Step 50 – Testing the Caching VSSCORM 1.2 RTE

Time to run a few tests. I start with the test case that I’ve been using since Step 3. Just to make sure that everything is working, I run it part-way through then close the window using the ‘x’ at the top of the window to make sure that my LMSCommit() and LMSFinish() calls are operating as expected.

The Test Course

It works as I’d hoped. It’s difficult to gauge any speed improvements because of intentional (i.e. developer-programmed) time delays in the Flash file(s) while they’re displaying. The display time is also affected by server-side caching of files. But it would be fair to say that it seems slightly more responsive, especially when displaying the application simulation exercise. And, when I look at the database contents after closing the window, this is what I see:

varName varValue
adlcp:masteryscore 0 credit
cmi.core.lesson_location 3
cmi.core.lesson_status failed
cmi.core.score.raw 25
cmi.core.score._children raw
cmi.core.session_time 00:00:22
cmi.core.student_id 007
cmi.core.student_name Addison, Steve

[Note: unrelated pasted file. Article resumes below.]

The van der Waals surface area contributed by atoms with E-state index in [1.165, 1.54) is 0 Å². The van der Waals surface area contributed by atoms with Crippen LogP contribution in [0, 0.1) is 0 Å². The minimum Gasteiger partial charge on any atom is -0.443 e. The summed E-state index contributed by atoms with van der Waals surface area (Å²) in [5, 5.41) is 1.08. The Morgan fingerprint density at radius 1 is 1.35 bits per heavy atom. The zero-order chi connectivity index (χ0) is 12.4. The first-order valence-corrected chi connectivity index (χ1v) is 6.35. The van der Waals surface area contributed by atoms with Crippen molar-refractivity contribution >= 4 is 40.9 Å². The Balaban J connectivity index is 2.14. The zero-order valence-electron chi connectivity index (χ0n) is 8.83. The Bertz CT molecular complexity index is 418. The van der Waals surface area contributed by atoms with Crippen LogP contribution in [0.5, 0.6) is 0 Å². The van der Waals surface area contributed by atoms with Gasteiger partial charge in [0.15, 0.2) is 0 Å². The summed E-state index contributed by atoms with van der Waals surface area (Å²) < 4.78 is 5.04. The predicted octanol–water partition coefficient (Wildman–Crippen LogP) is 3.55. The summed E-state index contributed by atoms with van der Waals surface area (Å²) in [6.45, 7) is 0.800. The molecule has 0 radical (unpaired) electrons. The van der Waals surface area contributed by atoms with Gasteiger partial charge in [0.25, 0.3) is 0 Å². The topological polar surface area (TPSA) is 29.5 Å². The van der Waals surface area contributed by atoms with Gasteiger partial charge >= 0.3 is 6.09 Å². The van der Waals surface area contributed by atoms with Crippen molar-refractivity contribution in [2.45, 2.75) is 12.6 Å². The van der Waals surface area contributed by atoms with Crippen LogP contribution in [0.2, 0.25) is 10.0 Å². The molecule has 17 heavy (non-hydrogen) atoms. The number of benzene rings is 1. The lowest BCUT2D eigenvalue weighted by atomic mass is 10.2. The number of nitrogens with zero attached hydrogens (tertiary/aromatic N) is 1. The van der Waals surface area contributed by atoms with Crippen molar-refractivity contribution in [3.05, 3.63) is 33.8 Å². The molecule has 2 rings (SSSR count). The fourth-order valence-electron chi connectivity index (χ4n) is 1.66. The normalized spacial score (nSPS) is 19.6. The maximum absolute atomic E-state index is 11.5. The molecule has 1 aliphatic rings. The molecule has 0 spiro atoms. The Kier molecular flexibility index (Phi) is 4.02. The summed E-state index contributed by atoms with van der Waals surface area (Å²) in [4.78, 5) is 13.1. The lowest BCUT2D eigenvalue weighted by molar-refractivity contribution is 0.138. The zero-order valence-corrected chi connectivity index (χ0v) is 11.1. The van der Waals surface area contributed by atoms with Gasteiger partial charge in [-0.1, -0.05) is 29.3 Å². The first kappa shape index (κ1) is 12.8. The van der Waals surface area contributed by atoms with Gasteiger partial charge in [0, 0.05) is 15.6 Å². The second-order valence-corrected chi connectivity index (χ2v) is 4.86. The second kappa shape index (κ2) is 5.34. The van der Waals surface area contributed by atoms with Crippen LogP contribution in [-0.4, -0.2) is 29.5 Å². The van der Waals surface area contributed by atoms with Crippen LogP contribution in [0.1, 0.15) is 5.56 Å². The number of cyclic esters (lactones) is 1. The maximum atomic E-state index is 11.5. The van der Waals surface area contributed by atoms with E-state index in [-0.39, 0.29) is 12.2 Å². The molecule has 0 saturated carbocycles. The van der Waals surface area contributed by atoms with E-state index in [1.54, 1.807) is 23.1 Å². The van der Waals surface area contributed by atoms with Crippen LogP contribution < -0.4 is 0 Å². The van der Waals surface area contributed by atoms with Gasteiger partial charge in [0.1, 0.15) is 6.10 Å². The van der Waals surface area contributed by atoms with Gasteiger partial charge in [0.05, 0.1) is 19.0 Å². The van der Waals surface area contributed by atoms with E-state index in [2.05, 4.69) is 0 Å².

cmi.core.total_time 0000:00:22
cmi.core._children student_id,student_name,lesson_location, …
cmi.suspend_data D01BA000CA%7E%24VS%2AKcfuG110BBBB1 …

Closing the window manually (rather than using an exit button in the course) has called LMSFinish() and triggered the finish.php code correctly, and things look as I’d expected.

Now I try the problem course that I mentioned in Step 43. I can’t show you the course because it’s client-specific, but the speed improvement seems to be significant. Once again, it’s difficult to get an exact figure, but I’d say that page loads (including SCORM API calls by the SCO) were at least 2 to 3 times faster – perhaps even more.

Although not definitive, I think that’s fairly reassuring. Next time, I’ll post a copy of the code for you to play around with, and you can tell me if you see similar results.

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2 Responses to Step 50 – Testing the Caching VSSCORM 1.2 RTE

  1. vanjeer says:

    Just to share: the firebug extension called jiffy is good to visualize scripts performance differences.

    Someone can try and post the difference here.

  2. Steve Addison says:

    Thanks! I’ll try it out.

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